It is premature to abandon global reflation theme

by: Gavyn Davies

The global reflation regime that has been dominant in the financial markets for much of the past 12 months has paused in recent weeks. Many commentators, including James Macintosh at the Wall Street Journal and the FT’s Gillian Tett, have suggested that this pause in the markets is giving ominous signals about the health of global economic activity. Concerns have been expressed about the strength of official US GDP data in 2017 Q1, and there have been unexpectedly low readings for core inflation in several economies.

This shift in mood is probably too pessimistic. The change in market behaviour has so far been small, relative to the large rise in equities and the decline in bond prices seen since world activity bottomed in February 2016. Furthermore, while there has been a modest slowdown in US activity indicators since March, the growth rate remains well above trend, and the official GDP numbers are likely to be much stronger in 2017 Q2 and Q3.

However, there are legitimate concerns about the ability of the Trump administration to deliver the large fiscal stimulus that had been expected. These concerns need to be addressed in the announcements on tax policy that are expected imminently.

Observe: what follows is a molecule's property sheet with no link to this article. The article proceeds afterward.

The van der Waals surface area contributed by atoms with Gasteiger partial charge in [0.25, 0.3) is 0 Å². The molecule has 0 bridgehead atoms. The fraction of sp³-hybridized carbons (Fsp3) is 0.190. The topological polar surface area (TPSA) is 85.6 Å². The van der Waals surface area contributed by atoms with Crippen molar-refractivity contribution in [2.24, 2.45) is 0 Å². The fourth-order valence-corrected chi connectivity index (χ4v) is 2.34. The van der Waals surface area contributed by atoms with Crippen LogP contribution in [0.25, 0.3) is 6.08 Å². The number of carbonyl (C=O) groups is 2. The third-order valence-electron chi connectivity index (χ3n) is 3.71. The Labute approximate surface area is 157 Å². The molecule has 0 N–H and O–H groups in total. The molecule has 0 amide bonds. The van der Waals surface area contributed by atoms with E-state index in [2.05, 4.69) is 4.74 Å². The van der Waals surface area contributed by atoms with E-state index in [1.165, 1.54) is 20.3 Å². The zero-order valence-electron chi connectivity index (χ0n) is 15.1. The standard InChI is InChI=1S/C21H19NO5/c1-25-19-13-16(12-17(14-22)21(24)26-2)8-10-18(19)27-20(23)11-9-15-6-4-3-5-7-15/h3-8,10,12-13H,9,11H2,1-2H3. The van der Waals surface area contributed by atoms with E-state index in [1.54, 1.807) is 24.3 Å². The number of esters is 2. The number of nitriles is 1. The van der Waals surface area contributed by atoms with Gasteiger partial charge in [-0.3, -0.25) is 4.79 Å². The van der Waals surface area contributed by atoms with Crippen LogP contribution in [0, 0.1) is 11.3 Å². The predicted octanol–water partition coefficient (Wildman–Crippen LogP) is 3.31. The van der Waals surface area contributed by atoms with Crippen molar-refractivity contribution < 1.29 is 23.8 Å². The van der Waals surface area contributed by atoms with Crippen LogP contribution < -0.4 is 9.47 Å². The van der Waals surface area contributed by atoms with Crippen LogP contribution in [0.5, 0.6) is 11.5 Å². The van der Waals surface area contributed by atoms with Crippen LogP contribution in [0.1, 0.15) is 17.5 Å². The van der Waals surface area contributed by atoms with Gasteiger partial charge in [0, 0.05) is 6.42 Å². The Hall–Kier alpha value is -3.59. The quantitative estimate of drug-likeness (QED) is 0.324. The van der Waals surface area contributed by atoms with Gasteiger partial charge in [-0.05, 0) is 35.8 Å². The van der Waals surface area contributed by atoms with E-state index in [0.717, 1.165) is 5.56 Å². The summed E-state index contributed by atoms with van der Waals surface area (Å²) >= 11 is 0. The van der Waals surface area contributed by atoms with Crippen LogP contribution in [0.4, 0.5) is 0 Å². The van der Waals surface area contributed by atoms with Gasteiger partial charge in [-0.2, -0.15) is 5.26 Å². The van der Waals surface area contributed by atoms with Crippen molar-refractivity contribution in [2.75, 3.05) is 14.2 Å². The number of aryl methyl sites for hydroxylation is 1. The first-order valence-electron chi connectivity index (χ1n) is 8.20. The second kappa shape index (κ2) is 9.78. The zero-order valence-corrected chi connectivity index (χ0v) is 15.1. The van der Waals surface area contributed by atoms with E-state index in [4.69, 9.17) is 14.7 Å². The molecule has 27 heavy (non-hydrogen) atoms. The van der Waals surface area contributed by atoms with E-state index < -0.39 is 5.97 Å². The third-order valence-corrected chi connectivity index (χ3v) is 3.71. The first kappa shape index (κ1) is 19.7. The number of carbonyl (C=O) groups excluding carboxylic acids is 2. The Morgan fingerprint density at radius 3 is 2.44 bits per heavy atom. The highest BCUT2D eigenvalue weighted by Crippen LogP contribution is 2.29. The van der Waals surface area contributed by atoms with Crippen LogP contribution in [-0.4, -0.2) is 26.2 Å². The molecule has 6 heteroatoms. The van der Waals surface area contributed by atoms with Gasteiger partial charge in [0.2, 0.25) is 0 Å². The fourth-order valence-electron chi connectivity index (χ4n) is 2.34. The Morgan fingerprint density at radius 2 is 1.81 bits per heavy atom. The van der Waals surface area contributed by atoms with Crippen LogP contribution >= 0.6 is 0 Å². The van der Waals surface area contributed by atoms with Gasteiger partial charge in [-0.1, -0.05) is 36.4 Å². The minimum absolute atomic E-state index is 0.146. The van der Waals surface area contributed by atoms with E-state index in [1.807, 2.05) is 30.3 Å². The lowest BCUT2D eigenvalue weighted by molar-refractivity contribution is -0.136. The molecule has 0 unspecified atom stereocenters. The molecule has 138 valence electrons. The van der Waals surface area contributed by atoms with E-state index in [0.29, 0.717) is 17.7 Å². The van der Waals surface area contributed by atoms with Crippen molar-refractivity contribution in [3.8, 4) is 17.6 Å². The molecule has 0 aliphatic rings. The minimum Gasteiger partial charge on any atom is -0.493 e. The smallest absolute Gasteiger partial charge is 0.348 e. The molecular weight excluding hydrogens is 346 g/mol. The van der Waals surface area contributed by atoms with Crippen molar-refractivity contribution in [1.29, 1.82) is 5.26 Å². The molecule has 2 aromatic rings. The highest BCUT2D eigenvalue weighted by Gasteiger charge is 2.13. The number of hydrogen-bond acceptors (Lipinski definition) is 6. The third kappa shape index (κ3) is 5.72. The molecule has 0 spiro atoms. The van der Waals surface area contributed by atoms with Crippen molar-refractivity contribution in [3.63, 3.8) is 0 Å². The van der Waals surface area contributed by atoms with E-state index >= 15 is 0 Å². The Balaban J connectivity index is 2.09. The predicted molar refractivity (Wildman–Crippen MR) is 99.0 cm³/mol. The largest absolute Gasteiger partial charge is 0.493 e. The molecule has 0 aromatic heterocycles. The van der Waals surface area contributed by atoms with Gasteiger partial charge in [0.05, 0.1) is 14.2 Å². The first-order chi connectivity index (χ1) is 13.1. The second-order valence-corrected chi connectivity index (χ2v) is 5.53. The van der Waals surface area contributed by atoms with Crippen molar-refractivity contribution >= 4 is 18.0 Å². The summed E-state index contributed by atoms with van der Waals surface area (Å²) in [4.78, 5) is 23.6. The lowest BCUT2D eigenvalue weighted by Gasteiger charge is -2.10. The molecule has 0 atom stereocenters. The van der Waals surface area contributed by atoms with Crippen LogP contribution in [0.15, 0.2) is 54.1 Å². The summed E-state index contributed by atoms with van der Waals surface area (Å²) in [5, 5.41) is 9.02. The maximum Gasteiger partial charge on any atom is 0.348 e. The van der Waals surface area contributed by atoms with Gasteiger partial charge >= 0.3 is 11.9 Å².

What, exactly, is the “reflation” trade? Since the China currency squall blew over a year ago, indicators of global growth have picked up sharply, and fears of deflation in the Eurozone and Japan have evaporated.

These developments were taken as evidence that an expansionary demand shock was driving the global economy towards recovery. First, in February 2016, equities embarked on a new leg of their long-term bull market, defying forecasts of a global recession. Then, in mid 2016, global bonds entered a bear tack as deflation risks were priced out of markets. Finally, the reflation trade received a large further boost in November, when it seemed clear that the Trump administration intended to implement a huge cut in corporate and household tax rates, Congress permitting.

This is how US equities and bonds have responded to changing perceptions of reflation since the start of last year:

In the last few weeks, the theme has begun to fade in the asset markets. The graph below shows 30-day returns from US bonds and equities. These returns have continued to move in opposite directions, which is what would be expected if the global economy is being driven by shocks to aggregate demand. (Higher demand growth should raise profit expectations and thus help equities, but also raise inflation and interest rates, damaging bonds.)